Monday, October 1, 2012

Thursday, September 6, 2012 to Monday, December 31, 2012
The Newberry 125 Exhibition

The Newberry celebrates its quasquicentennial with an exhibition of 125 of the millions of books, maps, manuscript pages, drawings, and photographs in its collection–these featured items not only creating a neat parallelism (125 items for 125 years of existence) but also embodying the Newberry’s mission to provide relevant research and learning opportunities for the public of Chicag

Thursday, September 6, 2012 to Monday, December 31, 2012
Realizing the Newberry Idea, 1887 - 2012

Explore the 125-year evolution of the Newberry from its 1887 opening as a “Library of Reference” to its 2012 presence as a renowned research institution and “center for the humanities” that remains free and open to the public.

Wednesday, October 3, 2012
The Newberry Library Colloquium : The Catholic Theological Union Collection

4 – 5 pm

Please join us on the eve of the feast of St. Francis of Assisi as we discuss some of the unique items and pious works of the Catholic Theological Union Collection. This collection was cataloged and conserved as part Sister Ann Ida Gannon Initiative and consists of 489 titles, many by or about members of the Franciscan orders.

Thursday, October 4, 2012
A Conversation with Hanna Gray and Jim Leach

6 pm

As humanistic study becomes hyper-professionalized and increasingly less popular on college campuses across the country, a troubling question has emerged: is there a crisis in the humanities? While political, social, and economic fields orient themselves around metrics, forecasts, and other forms of quantification, how can the humanities reclaim the place they once occupied in civic life?

Friday, October 5, 2012
Symposium on Comparative Early Modern Legal History
2012-13 Symposium on Comparative Early Modern Legal History : Law and the French Atlantic

9 am-5 pm

The French Atlantic has not yet received the sustained attention given to the British and Spanish Atlantic, particularly where the topic of law is concerned. This conference will explore the legal dimension (broadly conceived) of the French Atlantic empire in the early modern period.

Saturday, October 6, 2012
Genealogy and Local History Orientation

9:30 am

The Genealogy and Local History staff will introduce novices to the basics of research at an informal orientation. After the session, you are welcome to begin your research. A reference librarian will be available to provide suggestions and assistance. Reservations not required.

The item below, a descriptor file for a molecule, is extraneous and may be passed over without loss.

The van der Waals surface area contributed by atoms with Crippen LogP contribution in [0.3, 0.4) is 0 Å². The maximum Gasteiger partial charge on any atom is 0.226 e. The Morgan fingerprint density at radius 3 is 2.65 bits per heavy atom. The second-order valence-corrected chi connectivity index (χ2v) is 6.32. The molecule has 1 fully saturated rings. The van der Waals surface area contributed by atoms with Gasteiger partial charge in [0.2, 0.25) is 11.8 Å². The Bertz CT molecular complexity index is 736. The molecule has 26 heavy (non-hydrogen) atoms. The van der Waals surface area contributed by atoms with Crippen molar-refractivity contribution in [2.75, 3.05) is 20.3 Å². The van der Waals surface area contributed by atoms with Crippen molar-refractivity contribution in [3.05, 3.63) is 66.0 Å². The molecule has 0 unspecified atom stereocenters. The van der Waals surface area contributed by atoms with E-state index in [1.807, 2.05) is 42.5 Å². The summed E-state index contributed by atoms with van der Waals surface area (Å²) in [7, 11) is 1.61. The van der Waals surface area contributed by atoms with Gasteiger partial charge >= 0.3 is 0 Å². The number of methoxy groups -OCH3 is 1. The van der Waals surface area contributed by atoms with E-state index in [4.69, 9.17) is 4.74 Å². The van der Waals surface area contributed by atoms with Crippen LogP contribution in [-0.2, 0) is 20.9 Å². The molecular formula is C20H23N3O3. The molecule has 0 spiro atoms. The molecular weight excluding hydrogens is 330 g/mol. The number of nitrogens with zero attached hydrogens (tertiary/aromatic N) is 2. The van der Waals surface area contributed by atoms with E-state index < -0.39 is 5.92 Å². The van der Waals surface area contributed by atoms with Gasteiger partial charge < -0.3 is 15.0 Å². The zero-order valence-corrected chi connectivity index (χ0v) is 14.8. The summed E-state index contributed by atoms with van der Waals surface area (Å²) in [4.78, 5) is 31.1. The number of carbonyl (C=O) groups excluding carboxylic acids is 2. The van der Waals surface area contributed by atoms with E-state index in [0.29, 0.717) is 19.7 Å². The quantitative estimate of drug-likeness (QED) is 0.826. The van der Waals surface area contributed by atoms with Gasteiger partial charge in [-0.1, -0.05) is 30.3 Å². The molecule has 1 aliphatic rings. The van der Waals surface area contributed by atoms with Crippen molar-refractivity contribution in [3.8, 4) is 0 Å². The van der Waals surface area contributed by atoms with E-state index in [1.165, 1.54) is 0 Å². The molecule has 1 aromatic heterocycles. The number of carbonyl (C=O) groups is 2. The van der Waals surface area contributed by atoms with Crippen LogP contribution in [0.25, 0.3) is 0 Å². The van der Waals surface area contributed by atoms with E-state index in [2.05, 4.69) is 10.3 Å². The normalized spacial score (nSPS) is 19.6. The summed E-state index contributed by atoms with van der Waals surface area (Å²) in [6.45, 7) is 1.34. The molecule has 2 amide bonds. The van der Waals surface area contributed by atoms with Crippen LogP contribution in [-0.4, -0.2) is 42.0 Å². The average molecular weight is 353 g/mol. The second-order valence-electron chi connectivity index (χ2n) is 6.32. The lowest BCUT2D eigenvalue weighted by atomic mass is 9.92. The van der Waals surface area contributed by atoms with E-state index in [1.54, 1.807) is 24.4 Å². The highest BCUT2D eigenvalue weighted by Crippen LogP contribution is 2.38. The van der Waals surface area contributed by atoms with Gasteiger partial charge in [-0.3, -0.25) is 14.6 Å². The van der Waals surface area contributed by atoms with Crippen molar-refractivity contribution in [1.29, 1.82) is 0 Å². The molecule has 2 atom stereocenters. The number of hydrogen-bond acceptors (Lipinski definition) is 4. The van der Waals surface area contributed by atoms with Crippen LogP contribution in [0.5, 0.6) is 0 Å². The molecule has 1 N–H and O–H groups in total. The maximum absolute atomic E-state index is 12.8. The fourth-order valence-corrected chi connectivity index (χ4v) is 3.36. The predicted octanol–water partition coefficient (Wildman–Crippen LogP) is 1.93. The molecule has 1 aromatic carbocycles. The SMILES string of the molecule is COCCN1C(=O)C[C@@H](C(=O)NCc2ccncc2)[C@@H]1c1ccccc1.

Wednesday, October 10, 2012
(This program continues for multiple sessions)
Masterpieces of American Political Journalism

6 – 7:30 pm

American politics has inspired some of our most important journalism over the past half century. We will read classics of the genre by William F. Buckley, James Carroll, Joan Didion, Norman Mailer, and David Foster Wallace. Please read the introduction and “Nixon in Miami” in Norman Mailer’s Miami and the Siege of Chicago for the first session.

Wednesday, October 10, 2012
The Newberry Library Colloquium

There will be no colloquium on October 10 due to the Board of Trustees meeting in Towner Fellows’ Lounge. The colloquium will reconvene on Wednesday, October 17, when Carla Zecher will speak about the new English translation of The Memoir of Lieutenant Dumont.

Thursday, October 11, 2012
(This program continues for multiple sessions)
Music for Shakespeare

2 – 4 pm

This class is full and registration is closed.

Thousands of musical settings have been inspired by the plays and poems of William Shakespeare. Composers from Felix Mendelssohn and Giuseppe Verdi to Cole Porter and Leonard Bernstein have offered us a fascinating range of scores for the stage and concert hall.

Thursday, October 11, 2012
A Screening of Making Faces: Metal Type in the 21st Century

6 pm

The American Printing History Association (APHA) offers a pre-conference reception and screening of Making Faces: Metal Type in the 21st Century, a documentary about the career of Canadian type designer and typecaster, Jim Rimmer. A discussion with the film’s director, Richard Kegler, and the audience will follow the screening.

Friday, October 12, 2012
Early Modern Studies Program
Lee Palmer Wandel, Telling the Story: The Encounter and the Reformation

2 pm

Traditionally, the histories of the Columbian Exchange and the Reformation have been told separately. How do the stories change, if we bring the two together?

Learn more about our speaker: Lee Palmer Wandel, University of Wisconsin-Madison

A reception will follow the lecture.

Saturday, October 13, 2012